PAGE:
Sure, there may be problems, but they've already shown that they are willing to fix them. Next to search itself, Gmail is probably their single-largest profit center, so if they take the bold step of integrating Buzz into Gmail, that can only indicate a long-term commitment to making the service work. In short, no, Buzz is not dead already. It's getting off to a less than stellar start, but it's very far from dead.
By "already dead," what I really meant was "Buzz is doomed from a user experience point of view," not "Buzz is already a ghost town." (And as cabalamat guesses, there is probably some wishful thinking involved.)
Still, a lot of my complaints would need to be addressed with significant changes to the service (changing how we are notified of replies & mentions, de-coupling Reader & Buzz and perhaps Gmail & Buzz, uncluttering the UI, showing fewer strangers). I can't think of any Google product that was ever fundamentally changed on this scale. Wave would be a good example of a service that could really use a rethinking of the UI (there are at least 4 or 5 ways to dismiss a Wave: Archive, Mute, Delete, Mark as Read, Mark as Spam, for example), but it hasn't gotten it, and I am pessimistic that this will ever happen.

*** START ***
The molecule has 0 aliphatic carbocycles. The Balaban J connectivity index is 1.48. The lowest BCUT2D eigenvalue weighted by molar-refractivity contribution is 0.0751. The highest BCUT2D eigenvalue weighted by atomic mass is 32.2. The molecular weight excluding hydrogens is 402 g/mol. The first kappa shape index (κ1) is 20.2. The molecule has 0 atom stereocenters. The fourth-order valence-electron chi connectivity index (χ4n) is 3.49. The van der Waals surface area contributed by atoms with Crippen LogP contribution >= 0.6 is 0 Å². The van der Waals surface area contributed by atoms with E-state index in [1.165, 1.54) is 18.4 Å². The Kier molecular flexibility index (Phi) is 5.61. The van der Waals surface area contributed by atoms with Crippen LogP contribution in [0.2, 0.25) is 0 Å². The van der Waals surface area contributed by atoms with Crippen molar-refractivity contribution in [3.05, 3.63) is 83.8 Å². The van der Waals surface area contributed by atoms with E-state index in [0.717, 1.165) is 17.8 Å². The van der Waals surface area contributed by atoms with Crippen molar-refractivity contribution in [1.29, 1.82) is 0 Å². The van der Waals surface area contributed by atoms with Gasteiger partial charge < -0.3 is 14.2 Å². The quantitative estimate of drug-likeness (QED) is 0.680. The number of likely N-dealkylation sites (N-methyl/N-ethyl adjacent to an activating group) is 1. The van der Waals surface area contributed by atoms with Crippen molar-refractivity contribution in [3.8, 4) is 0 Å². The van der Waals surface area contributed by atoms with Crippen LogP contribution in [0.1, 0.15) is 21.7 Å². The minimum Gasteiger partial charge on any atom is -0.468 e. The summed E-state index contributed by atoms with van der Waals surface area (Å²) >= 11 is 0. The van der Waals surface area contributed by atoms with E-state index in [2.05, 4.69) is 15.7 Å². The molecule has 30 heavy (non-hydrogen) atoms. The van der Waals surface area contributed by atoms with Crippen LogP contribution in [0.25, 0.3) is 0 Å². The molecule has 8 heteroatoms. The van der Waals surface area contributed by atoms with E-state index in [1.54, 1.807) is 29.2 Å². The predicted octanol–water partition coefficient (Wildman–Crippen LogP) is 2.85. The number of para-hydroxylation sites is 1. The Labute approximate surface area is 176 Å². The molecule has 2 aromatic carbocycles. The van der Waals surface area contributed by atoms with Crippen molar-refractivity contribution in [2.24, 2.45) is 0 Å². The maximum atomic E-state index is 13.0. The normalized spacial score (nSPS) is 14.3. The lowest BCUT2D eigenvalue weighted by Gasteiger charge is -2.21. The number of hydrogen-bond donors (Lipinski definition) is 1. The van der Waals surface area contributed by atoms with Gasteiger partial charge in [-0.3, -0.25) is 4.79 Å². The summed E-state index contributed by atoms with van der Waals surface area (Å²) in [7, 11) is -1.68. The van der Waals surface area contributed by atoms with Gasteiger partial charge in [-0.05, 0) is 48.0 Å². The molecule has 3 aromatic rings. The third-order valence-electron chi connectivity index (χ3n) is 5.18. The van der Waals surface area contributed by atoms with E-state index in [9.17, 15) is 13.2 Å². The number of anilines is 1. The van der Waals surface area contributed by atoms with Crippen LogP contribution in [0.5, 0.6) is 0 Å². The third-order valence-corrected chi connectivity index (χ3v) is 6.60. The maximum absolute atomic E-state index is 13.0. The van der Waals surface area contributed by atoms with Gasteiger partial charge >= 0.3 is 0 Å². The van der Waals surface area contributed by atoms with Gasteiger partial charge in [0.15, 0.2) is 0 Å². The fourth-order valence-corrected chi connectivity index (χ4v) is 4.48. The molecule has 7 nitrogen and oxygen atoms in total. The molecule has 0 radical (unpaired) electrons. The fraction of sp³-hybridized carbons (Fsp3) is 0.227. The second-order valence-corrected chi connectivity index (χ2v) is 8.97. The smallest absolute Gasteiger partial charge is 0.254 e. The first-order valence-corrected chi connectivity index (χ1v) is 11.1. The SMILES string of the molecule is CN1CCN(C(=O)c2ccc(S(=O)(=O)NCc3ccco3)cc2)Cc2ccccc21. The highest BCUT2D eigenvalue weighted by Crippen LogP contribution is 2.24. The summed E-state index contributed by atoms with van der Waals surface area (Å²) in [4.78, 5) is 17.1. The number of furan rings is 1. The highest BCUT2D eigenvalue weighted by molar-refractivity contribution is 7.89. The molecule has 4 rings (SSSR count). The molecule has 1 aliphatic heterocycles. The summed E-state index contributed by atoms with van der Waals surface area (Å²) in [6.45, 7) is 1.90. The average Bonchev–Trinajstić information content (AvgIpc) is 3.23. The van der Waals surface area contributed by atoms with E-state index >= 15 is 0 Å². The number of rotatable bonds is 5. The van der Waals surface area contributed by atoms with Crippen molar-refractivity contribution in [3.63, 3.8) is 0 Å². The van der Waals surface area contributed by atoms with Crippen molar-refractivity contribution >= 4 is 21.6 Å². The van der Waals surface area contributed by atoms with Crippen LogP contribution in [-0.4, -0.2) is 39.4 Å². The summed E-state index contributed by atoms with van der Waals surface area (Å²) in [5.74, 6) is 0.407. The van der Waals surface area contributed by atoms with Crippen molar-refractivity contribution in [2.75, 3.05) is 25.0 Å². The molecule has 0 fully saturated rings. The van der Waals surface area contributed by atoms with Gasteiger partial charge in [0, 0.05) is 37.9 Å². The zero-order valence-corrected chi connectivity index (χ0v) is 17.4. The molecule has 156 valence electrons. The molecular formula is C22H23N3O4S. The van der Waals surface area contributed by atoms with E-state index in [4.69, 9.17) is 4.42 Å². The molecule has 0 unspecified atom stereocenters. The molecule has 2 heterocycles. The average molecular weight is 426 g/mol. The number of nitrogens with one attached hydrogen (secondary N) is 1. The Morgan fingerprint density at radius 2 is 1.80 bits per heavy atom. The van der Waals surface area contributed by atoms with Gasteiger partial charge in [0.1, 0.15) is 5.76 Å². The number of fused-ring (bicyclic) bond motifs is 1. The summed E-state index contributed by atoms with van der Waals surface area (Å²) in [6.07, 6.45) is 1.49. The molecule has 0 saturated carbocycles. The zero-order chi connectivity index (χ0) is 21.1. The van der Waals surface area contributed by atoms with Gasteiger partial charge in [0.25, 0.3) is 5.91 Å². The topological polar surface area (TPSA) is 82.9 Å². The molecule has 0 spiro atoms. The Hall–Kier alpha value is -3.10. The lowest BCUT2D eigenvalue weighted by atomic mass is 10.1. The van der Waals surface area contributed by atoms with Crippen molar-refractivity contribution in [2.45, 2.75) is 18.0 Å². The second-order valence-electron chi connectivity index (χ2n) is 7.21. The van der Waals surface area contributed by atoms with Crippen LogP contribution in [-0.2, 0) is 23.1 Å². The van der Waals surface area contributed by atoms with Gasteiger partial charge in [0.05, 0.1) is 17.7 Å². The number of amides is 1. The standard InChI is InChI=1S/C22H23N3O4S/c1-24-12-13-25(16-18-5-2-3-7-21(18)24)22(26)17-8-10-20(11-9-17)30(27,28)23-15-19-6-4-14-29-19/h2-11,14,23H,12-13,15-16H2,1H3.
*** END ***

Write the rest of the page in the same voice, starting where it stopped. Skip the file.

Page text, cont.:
Maybe there's an element of wishful thinking involved? I would love it if Buzz did die, and Google learnt not to do something like it again.
Being gmail-based also provides a natural content filter: somehow gmail accounts are relatively free of morons who tend to inhabit hotmail/AOL, hence the advantage of higher quality discussions on Buzz as opposed to Facebook.
That, plus the absense of a silly message length limit make buzz the only social network I'm using.
Certain groups of people might find Buzz useful, but I'm sure more won't than even those who don't find twitter useful (at least twitter has more famous people on it that others can follow).
I don't want to bother logging into another account to check something, but since buzz is right there, I'll check it.
The fact that anyone can inline images or video, and in the future other forms of multimedia content is great.
BTW, a little off topic but: how difficult is it really to remove duplicate entries in Google Reader and similar aggregators? Even better: recognize which articles are original and which are just summaries with a link to the original article. Eliminate duplicates, favoring original articles. (Seems like NGRAMS or comparing word count statistics might do the trick.)
I wouldn't call it dead yet...